100. Norell, “A Victory for Islamism?” pp. 27.
101. B arak, “Ambiguity and Conflict in Israeli-Lebanese Relations,” pp.179.
102. Ibid., pp. 179
103. Alagha, “Israeli-Hizbullah 34-Day War,” pp. 3.
104. Reese Erlich, The Iran Agenda: The Real Story of U.S. Policy and the Middle East Crisis (Sausal­ito, CA: PoliPointPress, 2007), pp. 49.
105. Neil King Jr., “War Emboldens Iran Ahead of Nuclear Talks,” Wall Street Journal (August 16, 2006).
106. Deeb, “Hizballah: A Primer.”
107. Mohsen M. Milani, “Tehran’s Take: Understanding Iran’s US Policy,” Foreign Affairs 88, no. 4 (2009).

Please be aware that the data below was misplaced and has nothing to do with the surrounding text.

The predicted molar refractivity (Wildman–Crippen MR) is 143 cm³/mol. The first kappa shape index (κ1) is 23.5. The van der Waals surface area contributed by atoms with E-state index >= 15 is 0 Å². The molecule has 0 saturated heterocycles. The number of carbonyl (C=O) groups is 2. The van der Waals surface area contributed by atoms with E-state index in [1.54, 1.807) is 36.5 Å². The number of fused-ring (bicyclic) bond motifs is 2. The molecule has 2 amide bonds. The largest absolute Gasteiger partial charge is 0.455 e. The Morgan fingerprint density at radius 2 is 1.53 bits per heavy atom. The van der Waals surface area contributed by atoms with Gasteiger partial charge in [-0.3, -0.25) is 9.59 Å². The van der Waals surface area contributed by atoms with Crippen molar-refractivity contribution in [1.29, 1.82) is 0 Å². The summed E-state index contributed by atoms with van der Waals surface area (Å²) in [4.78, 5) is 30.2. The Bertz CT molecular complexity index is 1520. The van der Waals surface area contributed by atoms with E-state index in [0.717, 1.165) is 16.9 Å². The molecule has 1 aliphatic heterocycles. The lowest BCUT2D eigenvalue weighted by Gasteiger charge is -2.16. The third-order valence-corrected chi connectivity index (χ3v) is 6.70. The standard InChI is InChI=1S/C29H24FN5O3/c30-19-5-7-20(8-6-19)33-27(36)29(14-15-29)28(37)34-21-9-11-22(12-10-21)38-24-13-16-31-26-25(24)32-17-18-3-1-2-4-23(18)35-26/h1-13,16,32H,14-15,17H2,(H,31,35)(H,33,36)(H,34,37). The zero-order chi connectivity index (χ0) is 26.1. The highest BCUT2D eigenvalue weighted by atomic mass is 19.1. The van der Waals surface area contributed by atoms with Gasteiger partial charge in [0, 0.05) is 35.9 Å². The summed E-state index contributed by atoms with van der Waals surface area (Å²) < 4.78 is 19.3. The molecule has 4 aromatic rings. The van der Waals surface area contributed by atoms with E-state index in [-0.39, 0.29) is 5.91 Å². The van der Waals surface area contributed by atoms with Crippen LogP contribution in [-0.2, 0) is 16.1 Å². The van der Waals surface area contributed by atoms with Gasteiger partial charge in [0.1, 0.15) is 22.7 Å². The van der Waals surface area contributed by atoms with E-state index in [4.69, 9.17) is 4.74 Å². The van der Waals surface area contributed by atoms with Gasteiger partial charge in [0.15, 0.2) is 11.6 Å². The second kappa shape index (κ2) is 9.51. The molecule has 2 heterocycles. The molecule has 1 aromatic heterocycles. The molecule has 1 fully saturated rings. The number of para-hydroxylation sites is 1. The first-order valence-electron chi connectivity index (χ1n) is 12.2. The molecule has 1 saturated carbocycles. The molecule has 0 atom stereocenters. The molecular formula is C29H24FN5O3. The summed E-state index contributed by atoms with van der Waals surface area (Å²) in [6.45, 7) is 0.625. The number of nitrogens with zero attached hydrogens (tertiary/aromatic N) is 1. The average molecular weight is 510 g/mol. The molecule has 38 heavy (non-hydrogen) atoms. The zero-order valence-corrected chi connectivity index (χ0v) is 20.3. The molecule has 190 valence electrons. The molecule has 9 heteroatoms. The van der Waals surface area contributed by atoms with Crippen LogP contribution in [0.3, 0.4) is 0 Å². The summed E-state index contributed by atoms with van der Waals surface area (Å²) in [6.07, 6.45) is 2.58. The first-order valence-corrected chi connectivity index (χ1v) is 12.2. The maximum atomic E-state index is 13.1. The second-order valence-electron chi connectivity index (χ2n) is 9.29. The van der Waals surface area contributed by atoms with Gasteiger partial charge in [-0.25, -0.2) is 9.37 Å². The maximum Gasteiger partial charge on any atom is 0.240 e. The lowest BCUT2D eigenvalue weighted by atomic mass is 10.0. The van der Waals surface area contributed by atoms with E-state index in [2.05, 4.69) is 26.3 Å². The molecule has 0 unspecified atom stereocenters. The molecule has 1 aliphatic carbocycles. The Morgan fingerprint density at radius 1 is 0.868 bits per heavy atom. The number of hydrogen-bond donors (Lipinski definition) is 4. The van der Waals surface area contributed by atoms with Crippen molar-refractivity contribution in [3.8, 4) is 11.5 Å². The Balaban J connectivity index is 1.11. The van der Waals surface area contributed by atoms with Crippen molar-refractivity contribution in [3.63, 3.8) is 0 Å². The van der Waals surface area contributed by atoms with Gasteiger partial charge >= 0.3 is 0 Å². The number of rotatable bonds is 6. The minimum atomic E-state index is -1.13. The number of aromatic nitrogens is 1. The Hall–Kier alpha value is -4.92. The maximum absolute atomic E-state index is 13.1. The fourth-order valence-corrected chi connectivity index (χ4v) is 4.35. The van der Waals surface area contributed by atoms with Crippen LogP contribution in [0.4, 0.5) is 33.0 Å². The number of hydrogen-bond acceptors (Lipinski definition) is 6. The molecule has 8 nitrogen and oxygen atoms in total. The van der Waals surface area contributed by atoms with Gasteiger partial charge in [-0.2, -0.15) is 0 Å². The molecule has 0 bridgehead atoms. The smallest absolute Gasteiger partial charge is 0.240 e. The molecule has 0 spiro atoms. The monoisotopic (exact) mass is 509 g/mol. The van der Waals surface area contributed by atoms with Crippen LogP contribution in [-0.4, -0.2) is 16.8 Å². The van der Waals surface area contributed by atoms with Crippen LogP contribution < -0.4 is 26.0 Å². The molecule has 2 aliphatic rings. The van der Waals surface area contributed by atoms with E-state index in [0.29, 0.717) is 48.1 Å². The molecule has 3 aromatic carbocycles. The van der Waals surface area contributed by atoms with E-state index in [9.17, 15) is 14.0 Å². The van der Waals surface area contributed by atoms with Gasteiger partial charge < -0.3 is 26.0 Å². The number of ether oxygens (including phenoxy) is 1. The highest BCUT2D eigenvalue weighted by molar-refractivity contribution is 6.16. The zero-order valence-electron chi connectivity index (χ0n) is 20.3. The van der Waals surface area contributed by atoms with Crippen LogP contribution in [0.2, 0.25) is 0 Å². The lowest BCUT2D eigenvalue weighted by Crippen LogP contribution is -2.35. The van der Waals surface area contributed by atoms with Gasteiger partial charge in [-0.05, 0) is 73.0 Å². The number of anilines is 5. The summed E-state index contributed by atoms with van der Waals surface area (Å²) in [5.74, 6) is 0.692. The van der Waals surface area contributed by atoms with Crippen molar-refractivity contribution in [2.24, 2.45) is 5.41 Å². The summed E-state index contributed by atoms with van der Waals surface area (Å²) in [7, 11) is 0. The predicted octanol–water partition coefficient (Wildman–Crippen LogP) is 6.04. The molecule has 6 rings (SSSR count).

108. Norell, “A Victory for Islamism?” pp. 11.
109. Ibid., pp. 13.
110. Erlich, The Iran Agenda, pp. 45.
111. Barak, “Ambiguity and Conflict in Israeli-Lebanese Relations,” pp. 164
112. Michael Hirst and Clancy Chassay, “‘Hezbollah is arming Gaza for a new war on Israel’, says Israel’s spy chief,” The Telegraph (September 3, 2006), Hezbollah-is-arming-Gaza-for-a-new-war-on-Israel-says-Israels-spy-chief.html.
113. Ibid.
114. Hassan, Voice of Hezbollah, pp. 391.
115. Amos Harel, Dying to Kill: The Allure of Suicide Terror (New York: Columbia University Press, 2007), pp. 11.
116. Hassan, Voice of Hezbollah,pp. 391.
117. Barak, “Ambiguity and Conflict in Israeli-Lebanese Relations,” pp. 178.
118. Alagha, “Israeli-Hizbullah 34-Day War,” pp. 2.
119. Hirst and Chassay, “Hezbollah is arming Gaza.”
120. BBC, “Israeli air strikes hit two Gaza towns,” BBC: News (November 19, 2010),